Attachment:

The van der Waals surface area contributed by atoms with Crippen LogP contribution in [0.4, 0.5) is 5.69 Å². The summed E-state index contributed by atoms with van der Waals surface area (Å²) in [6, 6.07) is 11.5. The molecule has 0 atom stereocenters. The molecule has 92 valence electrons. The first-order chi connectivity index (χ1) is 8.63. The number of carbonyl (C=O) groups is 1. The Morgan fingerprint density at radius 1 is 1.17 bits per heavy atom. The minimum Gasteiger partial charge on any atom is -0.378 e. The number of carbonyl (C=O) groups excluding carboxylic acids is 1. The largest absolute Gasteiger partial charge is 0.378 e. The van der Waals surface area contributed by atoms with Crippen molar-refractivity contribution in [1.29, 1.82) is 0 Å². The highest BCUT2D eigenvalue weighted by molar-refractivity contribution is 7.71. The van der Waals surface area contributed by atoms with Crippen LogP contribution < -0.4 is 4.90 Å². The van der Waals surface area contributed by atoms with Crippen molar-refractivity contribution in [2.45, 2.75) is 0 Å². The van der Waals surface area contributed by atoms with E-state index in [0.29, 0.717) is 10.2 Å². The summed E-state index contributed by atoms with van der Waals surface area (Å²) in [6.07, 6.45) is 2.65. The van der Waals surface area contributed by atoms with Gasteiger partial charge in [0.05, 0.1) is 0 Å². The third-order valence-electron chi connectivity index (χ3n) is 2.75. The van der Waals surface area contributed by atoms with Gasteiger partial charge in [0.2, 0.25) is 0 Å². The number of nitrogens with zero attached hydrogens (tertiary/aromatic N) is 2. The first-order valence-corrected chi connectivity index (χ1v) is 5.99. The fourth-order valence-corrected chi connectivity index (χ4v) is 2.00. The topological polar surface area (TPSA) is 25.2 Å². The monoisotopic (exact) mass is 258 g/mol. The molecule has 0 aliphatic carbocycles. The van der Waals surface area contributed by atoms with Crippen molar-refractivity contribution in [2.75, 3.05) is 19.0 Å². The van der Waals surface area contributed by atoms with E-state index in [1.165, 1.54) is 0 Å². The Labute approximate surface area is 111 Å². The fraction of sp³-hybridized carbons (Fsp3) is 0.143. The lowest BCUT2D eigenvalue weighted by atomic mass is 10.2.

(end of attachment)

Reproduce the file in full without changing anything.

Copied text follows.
The van der Waals surface area contributed by atoms with Crippen LogP contribution in [0.4, 0.5) is 5.69 Å². The summed E-state index contributed by atoms with van der Waals surface area (Å²) in [6, 6.07) is 11.5. The molecule has 0 atom stereocenters. The molecule has 92 valence electrons. The first-order chi connectivity index (χ1) is 8.63. The number of carbonyl (C=O) groups is 1. The Morgan fingerprint density at radius 1 is 1.17 bits per heavy atom. The minimum Gasteiger partial charge on any atom is -0.378 e. The number of carbonyl (C=O) groups excluding carboxylic acids is 1. The largest absolute Gasteiger partial charge is 0.378 e. The van der Waals surface area contributed by atoms with Crippen molar-refractivity contribution in [1.29, 1.82) is 0 Å². The highest BCUT2D eigenvalue weighted by molar-refractivity contribution is 7.71. The van der Waals surface area contributed by atoms with Crippen LogP contribution < -0.4 is 4.90 Å². The van der Waals surface area contributed by atoms with Crippen molar-refractivity contribution in [2.45, 2.75) is 0 Å². The van der Waals surface area contributed by atoms with E-state index in [0.29, 0.717) is 10.2 Å². The summed E-state index contributed by atoms with van der Waals surface area (Å²) in [6.07, 6.45) is 2.65. The van der Waals surface area contributed by atoms with Gasteiger partial charge in [0.05, 0.1) is 0 Å². The third-order valence-electron chi connectivity index (χ3n) is 2.75. The van der Waals surface area contributed by atoms with Gasteiger partial charge in [0.2, 0.25) is 0 Å². The number of nitrogens with zero attached hydrogens (tertiary/aromatic N) is 2. The first-order valence-corrected chi connectivity index (χ1v) is 5.99. The fourth-order valence-corrected chi connectivity index (χ4v) is 2.00. The topological polar surface area (TPSA) is 25.2 Å². The monoisotopic (exact) mass is 258 g/mol. The molecule has 0 aliphatic carbocycles. The van der Waals surface area contributed by atoms with Crippen molar-refractivity contribution in [2.75, 3.05) is 19.0 Å². The van der Waals surface area contributed by atoms with E-state index in [1.165, 1.54) is 0 Å². The Labute approximate surface area is 111 Å². The fraction of sp³-hybridized carbons (Fsp3) is 0.143. The lowest BCUT2D eigenvalue weighted by atomic mass is 10.2.